Posted on July 19, 2019
The Centre for the Advancement of Scholarship (CAS) invites you to the second #FoodTalks seminar, this one focused on Land and Food, with Professor Ruth Hall (PLAAS, UWC) and Sithandiwe Yeni. This event is organised in collaboration with the DST-NRF Centre of Excellence in Food Security, the Centre for the Study of Governance Innovation (GovInn), and the Human Economy Programme within CAS.
Land injustices and land reforms are an emotive issue in South Africa and subject to current critical debates. The Presidential Advisory Panel on Land Reform and Agriculture recently submitted their report, which is now to be reviewed by Cabinet. The Constitutional amendment to facilitate land expropriation without compensation is still under consideration in Parliament. Land reform is not only about food production, but the food system we need to achieve the right to food must be a consideration in any debate on land reform and the food system we have is a major constraint on what land reforms can work. The President has also made clear that food security must be a consideration in any land reforms, not least in deciding on the question of land expropriation without compensation. In this context, we will provide a space to situate the land debate within the wider discussion on the food system and achieving the right to food.
Professor Ruth Hall is a leading academic and public commentator on land issues in South Africa and beyond. She was part of the Presidential Advisory Panel on Land Reform and Agriculture that recently submitted its final report to President Cyril Ramaphosa. Hall joined PLAAS at the University of the Western Cape in 2002. She holds a DPhil in Politics from the University of Oxford, where she previously obtained an MPhil in Development Studies. Her doctoral work focused on the interests, actors and discourses that influenced the development of South African land reform policy. Key research interests that have shaped her work at PLAAS are land tenure, restitution and redistribution, gender and development policy, and broad-based agricultural development. Her work has strongly emphasised the role of rights-based policy approaches to tenure for farm workers and other land poor and landless people. In recent years, her focus has extended beyond South African, with her main research now on land rights and the future of food and farming in sub-Saharan Africa.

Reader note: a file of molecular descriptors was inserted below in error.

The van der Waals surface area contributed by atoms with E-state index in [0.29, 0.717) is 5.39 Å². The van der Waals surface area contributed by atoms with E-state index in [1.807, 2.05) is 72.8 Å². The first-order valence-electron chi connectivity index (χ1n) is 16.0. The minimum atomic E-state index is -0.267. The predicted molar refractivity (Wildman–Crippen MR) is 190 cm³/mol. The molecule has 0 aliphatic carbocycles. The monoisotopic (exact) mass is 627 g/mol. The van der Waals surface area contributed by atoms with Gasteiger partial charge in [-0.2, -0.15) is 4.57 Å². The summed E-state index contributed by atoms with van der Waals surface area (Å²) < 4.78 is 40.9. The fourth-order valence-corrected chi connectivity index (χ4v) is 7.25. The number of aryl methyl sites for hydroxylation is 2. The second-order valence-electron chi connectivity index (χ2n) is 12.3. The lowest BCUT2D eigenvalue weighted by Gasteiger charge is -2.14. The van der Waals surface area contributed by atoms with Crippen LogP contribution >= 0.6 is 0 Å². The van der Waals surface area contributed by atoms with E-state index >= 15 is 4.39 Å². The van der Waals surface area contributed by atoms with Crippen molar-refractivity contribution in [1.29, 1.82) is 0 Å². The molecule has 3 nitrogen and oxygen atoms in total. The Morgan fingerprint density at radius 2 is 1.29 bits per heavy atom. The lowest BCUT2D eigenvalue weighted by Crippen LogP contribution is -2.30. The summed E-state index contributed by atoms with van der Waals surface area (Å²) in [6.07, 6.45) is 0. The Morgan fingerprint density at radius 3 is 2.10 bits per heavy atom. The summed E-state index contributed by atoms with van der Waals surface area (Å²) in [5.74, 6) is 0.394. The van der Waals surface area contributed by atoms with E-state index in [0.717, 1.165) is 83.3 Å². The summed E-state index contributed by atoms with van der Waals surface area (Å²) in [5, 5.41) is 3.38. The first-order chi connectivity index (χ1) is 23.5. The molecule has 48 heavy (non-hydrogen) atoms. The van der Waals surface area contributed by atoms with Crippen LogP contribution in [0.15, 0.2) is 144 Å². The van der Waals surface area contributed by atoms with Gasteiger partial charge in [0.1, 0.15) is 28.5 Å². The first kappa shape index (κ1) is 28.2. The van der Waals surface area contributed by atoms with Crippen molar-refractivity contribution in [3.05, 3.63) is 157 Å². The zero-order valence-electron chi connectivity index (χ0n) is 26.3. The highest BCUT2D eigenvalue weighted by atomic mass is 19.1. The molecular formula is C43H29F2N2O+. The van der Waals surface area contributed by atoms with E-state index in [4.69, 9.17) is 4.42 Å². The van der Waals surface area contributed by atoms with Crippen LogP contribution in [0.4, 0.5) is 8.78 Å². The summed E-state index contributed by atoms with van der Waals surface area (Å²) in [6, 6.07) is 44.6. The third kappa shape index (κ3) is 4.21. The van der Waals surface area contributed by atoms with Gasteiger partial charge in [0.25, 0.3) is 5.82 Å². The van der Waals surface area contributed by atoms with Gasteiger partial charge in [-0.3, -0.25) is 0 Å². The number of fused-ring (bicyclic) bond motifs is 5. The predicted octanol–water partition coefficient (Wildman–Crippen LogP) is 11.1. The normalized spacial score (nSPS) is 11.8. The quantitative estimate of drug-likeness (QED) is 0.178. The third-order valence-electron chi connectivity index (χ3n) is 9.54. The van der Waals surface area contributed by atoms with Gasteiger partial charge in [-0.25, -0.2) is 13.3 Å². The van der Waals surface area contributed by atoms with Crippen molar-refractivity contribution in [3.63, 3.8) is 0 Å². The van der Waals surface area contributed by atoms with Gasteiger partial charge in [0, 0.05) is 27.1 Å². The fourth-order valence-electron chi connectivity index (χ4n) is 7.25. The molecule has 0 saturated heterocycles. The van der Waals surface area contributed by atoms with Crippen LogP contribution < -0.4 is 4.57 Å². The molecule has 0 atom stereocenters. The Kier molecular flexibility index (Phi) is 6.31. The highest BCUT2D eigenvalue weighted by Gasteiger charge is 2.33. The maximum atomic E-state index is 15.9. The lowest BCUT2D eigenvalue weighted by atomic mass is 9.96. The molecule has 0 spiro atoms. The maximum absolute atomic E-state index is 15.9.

Sithandiwe Yeni is an experienced researcher and land activist with a history of working with NGOs and community organisations on land rights and agrarian reform. Until recently, she was the National Co-ordinator of Tshintsha Amakhaya, a civil society alliance for land and food justice in South Africa. She has previously worked on land issues at Oxfam South Africa and at the Land and Accountability Research Centre. Yeni has a master’s degree from the International Institute of Social Studies at Erasmus University Rotterdam and is currently working on her PhD at the University of the Western Cape. She played a prominent role in the documentary This Land that focussed on community struggles to resist the imposition of mining on their land.
Food talks to us at many levels, touching on important aspects of our lives and society. This is the first in a series of seminars that will bring together leading thinkers and practitioners in the sector to share knowledge, and create a space to talk about the current food system and how we can move to a socially and ecologically regenerative, just and nourishing food system in South Africa and the region.
DATE: Wednesday 7 August 2019
TIME: 13:30 – 15:00
VENUE: Old College House Seminar Lounge, 1-09, University of Pretoria
RSVP: Cecelia Samson, 012 420 2653, [email protected]
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